Duel of the Century

Eventually, the Gracies’ fame reached outside the borders of their homeland, back to Japan, home of the most skilled martial artists in the world at that time. The Gracie brothers issued a challenge to the best martial artist Japan had ever produced, Masahiko Kimura. Kimura stipulated that he would not fight Helio until Helio had proved himself against the second-ranked fighter in the world at that time, known as Kato.

Kato was forty pounds heavier than Helio and considered by many to be the best Jiu-Jitsu technician in the world. The two fought a legendary battle to a draw. In the rematch, Helio choked Kato unconscious with his favorite move, the front lapel choke.

Master Kimura then challenged Helio to a fight. Kimura stated at the time that if anyone so slight could survive three minutes in the ring with him, he would consider it a defeat. Helio, despite the huge weight difference and strength difference, battled valiantly for thirteen minutes before he was caught in a brilliant arm lock called “the Kimura”—now a standard move in Brazilian Jiu-Jitsu.

Seeing his brother’s arm about to be broken, Carlos threw in the towel. For the next 75 years the Gracie family dedicated itself to the preservation and dissemination of this great fighting style—once called Gracie Jiu-Jitsu, now more widely known now as Brazilian Jiu-Jitsu. In the past few years, the newest generation of Gracies have brought a popularity to the sport beyond the wildest dreams of Carlos and Helio.

Our Coaches

Headed by Pan Am Champion Nick Stefan, our program is a great way to begin your BJJ journey.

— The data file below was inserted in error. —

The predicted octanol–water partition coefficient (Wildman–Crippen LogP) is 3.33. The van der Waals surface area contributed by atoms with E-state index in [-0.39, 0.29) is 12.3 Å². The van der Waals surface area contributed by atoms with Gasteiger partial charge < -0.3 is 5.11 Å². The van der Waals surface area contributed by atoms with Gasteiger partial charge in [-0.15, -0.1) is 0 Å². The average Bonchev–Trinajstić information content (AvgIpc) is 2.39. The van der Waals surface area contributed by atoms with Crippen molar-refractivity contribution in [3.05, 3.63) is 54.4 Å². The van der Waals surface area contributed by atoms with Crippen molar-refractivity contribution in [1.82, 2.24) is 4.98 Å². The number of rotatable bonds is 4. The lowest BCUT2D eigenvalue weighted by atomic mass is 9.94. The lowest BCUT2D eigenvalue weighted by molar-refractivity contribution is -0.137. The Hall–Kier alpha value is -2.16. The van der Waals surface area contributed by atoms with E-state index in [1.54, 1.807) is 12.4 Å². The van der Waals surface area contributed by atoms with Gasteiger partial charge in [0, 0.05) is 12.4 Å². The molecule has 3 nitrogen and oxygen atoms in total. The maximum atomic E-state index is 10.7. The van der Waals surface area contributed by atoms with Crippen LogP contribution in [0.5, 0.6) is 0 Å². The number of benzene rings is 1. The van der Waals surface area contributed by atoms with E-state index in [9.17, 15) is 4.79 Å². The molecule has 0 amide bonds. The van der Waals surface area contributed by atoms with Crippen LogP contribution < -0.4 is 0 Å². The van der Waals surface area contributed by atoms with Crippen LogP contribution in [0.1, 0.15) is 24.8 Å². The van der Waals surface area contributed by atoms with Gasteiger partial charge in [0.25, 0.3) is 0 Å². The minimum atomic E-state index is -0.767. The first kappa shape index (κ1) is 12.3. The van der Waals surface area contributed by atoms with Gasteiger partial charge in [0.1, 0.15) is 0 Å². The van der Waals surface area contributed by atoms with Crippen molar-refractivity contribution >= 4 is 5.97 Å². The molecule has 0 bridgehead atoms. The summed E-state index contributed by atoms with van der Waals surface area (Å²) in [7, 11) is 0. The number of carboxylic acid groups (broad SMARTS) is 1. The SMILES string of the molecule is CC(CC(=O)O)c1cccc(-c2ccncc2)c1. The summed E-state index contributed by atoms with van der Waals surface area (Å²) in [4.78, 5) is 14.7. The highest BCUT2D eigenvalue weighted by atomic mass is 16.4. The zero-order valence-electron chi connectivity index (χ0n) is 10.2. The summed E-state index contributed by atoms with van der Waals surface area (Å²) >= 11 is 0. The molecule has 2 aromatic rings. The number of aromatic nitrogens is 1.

Our experienced instructors are experts at teaching adult Jiu Jitsu and Jiu Jitsu classes for kids. Read on to learn more about the teachers at our Jiu Jitsu academy.


An Early Start

Nick’s first experience with martial arts was at the age of 10, when he started taking Tae Kwon Do. Nick then started training in Muay Thai and Kenpo Karate at the age of 15. While studying boxing at El Camino College, Nick was Introduced to Gracie Jiu Jitsu.

Shortly after falling in love with the Art, Nick signed up at Rickson Gracie Jiu Jitsu Academy in West Los Angeles off of Pico Blvd. At Rickson’s academy, Nick used to watch Royler Gracie get ready for his Pride FC fights.

Deeper Into the Art

Nick found the Machado brother Jiu Jitsu academy in Redondo beach, and after a few years of getting sick of traveling all the way to Los Angeles, he decided to join and learn under the Machado Brothers, who at the time had the number one competition team in the USA. The Machado brothers studied under the Gracies and came to the US with them.

In 2006 Nick was presented his black belt in Brazilian Jiu Jitsu from Rigan Machado in the presence of John, Roger, Jean Jaques, and Carlso Machado. Also in attendance were B.J. Penn, and numerous other blackbelts.

Finding a New Family

Nick later re-met Master Royler Gracie and decided to compete and train directly under him and the Gracie Humaita Flag. Royler promoted Nick to his 1st Degree Black Belt.

Nick takes pride in representing the Gracie Humaita family and strives to be the best instructor to every student who comes to the Academy.


Nick has competed his entire career in Jiu-Jitsu, winning tournaments from white to black belt.

Some competition Milestones:

  • NoGi Mundial Champion 2009
  • Pan American Silver Medalist 2010
  • Multiple X Grapplers Quest Blackbelt Champion
  • Multiple X Grapplers Quest NoGi Champion
  • Pan American Champion 2006
  • Copa Pacifica Champion 2003
  • Arizona State Silver Medalist 2004
  • Multiple X Best of the West Champion
  • Multiple X Grappling Games Pans Champion
  • US Open Champion 2005
  • 2x American National Championship medalist
  • 5x American International Champion
  • Gracie Jiu Jitsu Open silver medalist
  • Gracie Jiu Jitsu Open silver medalist

Awesome Benefits

Martial arts training has long been know as one of the best ways to teach your child the life skills they will need to succeed in life.